Live from TSSJS – Web Frameworks with Matt

Live blogging from TheServerSide Java Symposium again, this time with Matt Raible, who is giving a presentation entitled “Comparing JVM Web Frameworks”.  He began his talk taking feedback from the audience on what frameworks people are using, with one humerous dialogue that proceeded as follows:

“How many people are using Struts 1?”.
One gentleman raises his hand.
“Poor bastard.  Are you using Struts with WebSphere?”
The gentleman nodded.
“Why haven’t you quit your job yet?”

1.  Web Frameworks – Too many?
In the non-Java market, jQuery has risen to the top but this hasn’t happened in the Java world.  Some people have criticized Java as having too many frameworks to choose from.

Matt is personally very much against Struts 1, as well as JSF.  He talks about how the founder of both, Craig McClanahan has essentially ditched Struts/JSF for Rails in around 2007.  He also quotes James Gosling as saying he hates JSF with a link to the YouTube video, although indicates he may have been referring to JSP.

2. Choosing a framework
Matt often talks about being asked which framework to use.  He has constructed a list of 20 criteria to determine which framework to use such as:

  1. Developer Productivity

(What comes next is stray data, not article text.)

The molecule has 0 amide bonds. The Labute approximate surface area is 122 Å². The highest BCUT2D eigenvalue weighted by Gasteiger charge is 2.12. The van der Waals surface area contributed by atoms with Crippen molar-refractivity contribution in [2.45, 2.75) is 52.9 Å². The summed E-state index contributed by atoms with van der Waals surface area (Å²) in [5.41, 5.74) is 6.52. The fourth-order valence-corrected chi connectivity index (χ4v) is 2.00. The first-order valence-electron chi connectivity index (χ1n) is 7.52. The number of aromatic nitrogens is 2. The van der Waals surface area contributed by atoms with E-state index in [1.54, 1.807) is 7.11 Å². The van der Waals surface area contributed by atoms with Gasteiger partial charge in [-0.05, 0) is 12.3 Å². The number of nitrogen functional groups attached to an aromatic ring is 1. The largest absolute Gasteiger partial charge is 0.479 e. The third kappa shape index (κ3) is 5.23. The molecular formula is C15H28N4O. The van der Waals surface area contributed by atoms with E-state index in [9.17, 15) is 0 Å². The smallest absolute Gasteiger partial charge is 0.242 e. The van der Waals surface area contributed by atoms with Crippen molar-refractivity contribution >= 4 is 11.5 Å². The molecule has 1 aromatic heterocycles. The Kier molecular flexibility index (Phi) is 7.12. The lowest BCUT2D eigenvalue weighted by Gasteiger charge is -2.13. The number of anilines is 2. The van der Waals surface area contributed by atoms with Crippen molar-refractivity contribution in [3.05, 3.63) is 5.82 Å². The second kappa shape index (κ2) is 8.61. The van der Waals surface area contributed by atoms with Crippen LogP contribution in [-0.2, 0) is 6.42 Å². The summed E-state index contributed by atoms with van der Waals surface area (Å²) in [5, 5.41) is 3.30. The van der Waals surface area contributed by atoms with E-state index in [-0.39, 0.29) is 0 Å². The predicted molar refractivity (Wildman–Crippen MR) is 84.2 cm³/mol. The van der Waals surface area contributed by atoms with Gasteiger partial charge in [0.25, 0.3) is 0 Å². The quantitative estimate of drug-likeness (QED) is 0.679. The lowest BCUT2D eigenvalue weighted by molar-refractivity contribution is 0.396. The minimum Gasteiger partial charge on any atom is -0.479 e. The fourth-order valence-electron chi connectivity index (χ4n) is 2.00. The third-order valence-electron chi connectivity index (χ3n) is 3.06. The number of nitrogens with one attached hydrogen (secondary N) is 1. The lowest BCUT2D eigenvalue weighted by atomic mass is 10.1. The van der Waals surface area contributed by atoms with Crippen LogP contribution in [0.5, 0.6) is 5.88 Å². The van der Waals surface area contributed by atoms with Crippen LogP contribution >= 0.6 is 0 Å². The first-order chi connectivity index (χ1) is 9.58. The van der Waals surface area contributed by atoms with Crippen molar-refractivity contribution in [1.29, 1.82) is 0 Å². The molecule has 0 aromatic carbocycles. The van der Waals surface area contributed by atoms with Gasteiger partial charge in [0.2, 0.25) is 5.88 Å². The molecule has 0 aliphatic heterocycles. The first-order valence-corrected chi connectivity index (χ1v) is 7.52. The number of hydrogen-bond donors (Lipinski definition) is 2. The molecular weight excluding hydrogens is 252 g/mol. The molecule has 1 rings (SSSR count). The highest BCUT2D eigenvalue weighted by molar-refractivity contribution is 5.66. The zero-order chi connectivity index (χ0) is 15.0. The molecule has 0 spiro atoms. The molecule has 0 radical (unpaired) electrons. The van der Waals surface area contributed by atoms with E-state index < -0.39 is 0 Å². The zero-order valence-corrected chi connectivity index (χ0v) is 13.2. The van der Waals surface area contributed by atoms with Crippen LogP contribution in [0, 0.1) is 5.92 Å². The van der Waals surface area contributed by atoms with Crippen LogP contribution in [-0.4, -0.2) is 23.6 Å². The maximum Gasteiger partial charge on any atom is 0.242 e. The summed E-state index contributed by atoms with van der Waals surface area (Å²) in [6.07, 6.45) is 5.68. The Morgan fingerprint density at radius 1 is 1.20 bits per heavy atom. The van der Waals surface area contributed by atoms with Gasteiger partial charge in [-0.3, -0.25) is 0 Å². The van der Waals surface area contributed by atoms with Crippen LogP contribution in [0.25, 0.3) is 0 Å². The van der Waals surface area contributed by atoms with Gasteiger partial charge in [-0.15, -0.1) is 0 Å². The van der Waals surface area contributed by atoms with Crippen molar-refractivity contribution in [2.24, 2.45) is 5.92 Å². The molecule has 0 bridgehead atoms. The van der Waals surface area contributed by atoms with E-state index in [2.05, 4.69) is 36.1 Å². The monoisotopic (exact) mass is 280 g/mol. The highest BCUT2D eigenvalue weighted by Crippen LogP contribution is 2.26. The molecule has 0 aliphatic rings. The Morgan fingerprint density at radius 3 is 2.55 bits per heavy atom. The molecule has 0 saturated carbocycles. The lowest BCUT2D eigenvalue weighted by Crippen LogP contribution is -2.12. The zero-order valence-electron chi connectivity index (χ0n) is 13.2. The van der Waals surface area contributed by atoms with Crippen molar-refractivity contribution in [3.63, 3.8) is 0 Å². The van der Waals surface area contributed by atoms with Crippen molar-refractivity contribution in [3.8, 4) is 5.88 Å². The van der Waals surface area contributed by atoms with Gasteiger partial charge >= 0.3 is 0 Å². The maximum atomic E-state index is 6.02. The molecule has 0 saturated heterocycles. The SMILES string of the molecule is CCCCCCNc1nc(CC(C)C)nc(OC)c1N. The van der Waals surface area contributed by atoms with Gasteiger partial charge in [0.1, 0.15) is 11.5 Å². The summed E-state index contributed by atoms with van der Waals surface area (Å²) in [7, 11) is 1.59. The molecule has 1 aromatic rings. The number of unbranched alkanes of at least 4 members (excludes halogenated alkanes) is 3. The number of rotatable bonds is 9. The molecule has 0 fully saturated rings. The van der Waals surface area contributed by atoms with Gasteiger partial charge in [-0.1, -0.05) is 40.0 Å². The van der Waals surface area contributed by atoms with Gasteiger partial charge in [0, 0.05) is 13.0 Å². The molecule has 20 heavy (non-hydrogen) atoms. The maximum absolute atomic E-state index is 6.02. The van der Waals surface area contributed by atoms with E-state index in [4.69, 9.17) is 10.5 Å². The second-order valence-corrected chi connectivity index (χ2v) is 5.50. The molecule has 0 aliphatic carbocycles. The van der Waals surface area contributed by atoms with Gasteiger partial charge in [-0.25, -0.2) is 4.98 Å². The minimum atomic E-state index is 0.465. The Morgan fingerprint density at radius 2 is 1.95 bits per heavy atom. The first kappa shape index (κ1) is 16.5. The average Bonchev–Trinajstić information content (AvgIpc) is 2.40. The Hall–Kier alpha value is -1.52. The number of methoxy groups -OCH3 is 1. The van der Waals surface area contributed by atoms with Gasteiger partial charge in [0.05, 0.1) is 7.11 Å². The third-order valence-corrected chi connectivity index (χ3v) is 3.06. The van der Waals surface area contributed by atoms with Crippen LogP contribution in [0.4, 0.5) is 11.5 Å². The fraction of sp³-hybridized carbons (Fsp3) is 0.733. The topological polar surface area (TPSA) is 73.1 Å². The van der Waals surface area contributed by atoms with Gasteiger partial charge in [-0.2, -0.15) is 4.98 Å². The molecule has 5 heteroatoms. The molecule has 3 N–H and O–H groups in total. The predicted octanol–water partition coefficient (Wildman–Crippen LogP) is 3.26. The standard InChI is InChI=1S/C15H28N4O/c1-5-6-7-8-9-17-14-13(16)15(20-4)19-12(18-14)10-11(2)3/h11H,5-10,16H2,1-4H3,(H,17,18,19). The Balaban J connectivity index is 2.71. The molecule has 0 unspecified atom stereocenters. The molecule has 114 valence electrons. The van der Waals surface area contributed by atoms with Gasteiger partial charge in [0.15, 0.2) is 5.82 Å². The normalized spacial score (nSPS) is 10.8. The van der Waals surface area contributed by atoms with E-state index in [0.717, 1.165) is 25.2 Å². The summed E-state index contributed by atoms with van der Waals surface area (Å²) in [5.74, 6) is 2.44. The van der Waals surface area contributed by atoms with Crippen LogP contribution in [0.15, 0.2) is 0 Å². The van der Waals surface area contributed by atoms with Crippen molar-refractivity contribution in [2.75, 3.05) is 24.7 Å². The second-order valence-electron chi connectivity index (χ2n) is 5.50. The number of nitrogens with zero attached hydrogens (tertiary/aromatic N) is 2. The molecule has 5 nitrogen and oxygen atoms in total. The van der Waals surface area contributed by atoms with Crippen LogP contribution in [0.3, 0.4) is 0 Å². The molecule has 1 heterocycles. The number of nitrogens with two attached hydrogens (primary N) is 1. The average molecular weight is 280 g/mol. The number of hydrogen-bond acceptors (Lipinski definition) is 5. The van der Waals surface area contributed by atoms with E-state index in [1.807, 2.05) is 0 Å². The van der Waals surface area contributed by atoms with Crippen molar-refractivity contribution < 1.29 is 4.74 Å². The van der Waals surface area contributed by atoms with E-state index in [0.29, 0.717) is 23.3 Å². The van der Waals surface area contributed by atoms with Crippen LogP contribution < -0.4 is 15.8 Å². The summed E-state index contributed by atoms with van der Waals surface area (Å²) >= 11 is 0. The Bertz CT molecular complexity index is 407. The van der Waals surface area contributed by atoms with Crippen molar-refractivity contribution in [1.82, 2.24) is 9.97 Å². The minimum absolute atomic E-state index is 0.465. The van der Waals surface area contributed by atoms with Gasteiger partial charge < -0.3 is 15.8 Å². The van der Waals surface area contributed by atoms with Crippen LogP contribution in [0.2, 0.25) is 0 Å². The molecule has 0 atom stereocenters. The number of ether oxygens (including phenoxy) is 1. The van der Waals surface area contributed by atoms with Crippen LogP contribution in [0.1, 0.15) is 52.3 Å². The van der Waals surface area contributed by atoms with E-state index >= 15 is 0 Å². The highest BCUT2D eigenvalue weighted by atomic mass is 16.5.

2. Developer Perception
  3. Learning Curve – Should be able to learn in under a week
  4. Project Health
  5. Developer Availability – Will you be able to find developers to hire who know the material?
  6. Job Trends
  7. Templating
  8. Components
  9. Ajax
  10. Plugins or Add-Ons
  11. Scalability
  12. Testing Support
  13. i18n and testing
  14. Validation
  15. Multi-language Support
  16. Quality of Documentation/Tutorials
  17. Books Published
  18. REST Support (client and server)
  19. Mobile / iPhone Support
  20. Degree of Risk

Matt reviewed a number of platforms and posted the resulting matrix online.  The top 5 ones based on these scores are Grails, Tapestry, Lift, Spring, and Struts2.  Often the 5, 6, and 7 providers change every few months.

3.  Business Decisions
Often companies hire consultants to reinforce web framework decisions that they have already made.  A lot of companies have a proprietary web framework that can be successful for their product.

4.  Controversary
Matt has been criticized for his scoring by members of the community.  He has posted a detailed explanation of how he calculated these ratings online.  As a well-read GWT developer, I disagree with some of his scores for GWT, especially templating which only scored a 0.5.

5. Matt’s favorite web frameworks

  1. Grails and Groovy:  Eeasy transition for Java developers.  It is also a gateway to Groovy.  He mentions some companies and developers resist Groovy because it is targeted only for Java developers and there isn’t a high availability of jobs.
  2. GWT:Great for Java developers who hate JavaScript.  The community is open and Google has done a good job growing a vibrant developer base.  The down sides, though, are that it is slow to test and requires Java knowledge to use.